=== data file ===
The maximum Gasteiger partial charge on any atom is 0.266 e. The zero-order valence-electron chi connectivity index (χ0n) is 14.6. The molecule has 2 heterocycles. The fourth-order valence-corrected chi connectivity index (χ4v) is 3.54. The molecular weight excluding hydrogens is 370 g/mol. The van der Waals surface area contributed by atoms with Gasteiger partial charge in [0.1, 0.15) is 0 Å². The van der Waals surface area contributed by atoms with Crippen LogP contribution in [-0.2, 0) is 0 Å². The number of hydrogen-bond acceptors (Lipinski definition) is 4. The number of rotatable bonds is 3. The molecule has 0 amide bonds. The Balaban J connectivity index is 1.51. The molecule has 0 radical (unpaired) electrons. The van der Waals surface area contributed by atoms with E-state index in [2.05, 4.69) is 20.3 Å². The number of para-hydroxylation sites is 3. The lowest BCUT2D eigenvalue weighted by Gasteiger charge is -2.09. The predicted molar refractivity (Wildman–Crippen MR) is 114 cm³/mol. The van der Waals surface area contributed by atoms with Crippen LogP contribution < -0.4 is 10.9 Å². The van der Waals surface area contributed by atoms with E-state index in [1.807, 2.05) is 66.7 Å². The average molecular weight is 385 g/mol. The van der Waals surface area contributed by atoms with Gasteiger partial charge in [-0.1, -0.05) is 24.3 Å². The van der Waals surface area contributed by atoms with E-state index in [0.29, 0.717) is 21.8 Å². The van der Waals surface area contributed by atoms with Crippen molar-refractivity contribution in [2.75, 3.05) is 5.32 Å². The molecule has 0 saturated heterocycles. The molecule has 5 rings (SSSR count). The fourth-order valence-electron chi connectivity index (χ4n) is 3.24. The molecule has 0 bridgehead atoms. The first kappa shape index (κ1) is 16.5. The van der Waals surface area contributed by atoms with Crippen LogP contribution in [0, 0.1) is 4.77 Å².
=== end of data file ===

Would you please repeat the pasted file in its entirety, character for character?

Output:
The maximum Gasteiger partial charge on any atom is 0.266 e. The zero-order valence-electron chi connectivity index (χ0n) is 14.6. The molecule has 2 heterocycles. The fourth-order valence-corrected chi connectivity index (χ4v) is 3.54. The molecular weight excluding hydrogens is 370 g/mol. The van der Waals surface area contributed by atoms with Gasteiger partial charge in [0.1, 0.15) is 0 Å². The van der Waals surface area contributed by atoms with Crippen LogP contribution in [-0.2, 0) is 0 Å². The number of hydrogen-bond acceptors (Lipinski definition) is 4. The number of rotatable bonds is 3. The molecule has 0 amide bonds. The Balaban J connectivity index is 1.51. The molecule has 0 radical (unpaired) electrons. The van der Waals surface area contributed by atoms with E-state index in [2.05, 4.69) is 20.3 Å². The number of para-hydroxylation sites is 3. The lowest BCUT2D eigenvalue weighted by Gasteiger charge is -2.09. The predicted molar refractivity (Wildman–Crippen MR) is 114 cm³/mol. The van der Waals surface area contributed by atoms with Crippen LogP contribution < -0.4 is 10.9 Å². The van der Waals surface area contributed by atoms with E-state index in [1.807, 2.05) is 66.7 Å². The average molecular weight is 385 g/mol. The van der Waals surface area contributed by atoms with Gasteiger partial charge in [-0.1, -0.05) is 24.3 Å². The van der Waals surface area contributed by atoms with E-state index in [0.29, 0.717) is 21.8 Å². The van der Waals surface area contributed by atoms with Crippen molar-refractivity contribution in [2.75, 3.05) is 5.32 Å². The molecule has 0 saturated heterocycles. The molecule has 5 rings (SSSR count). The fourth-order valence-electron chi connectivity index (χ4n) is 3.24. The molecule has 0 bridgehead atoms. The first kappa shape index (κ1) is 16.5. The van der Waals surface area contributed by atoms with Crippen LogP contribution in [0, 0.1) is 4.77 Å².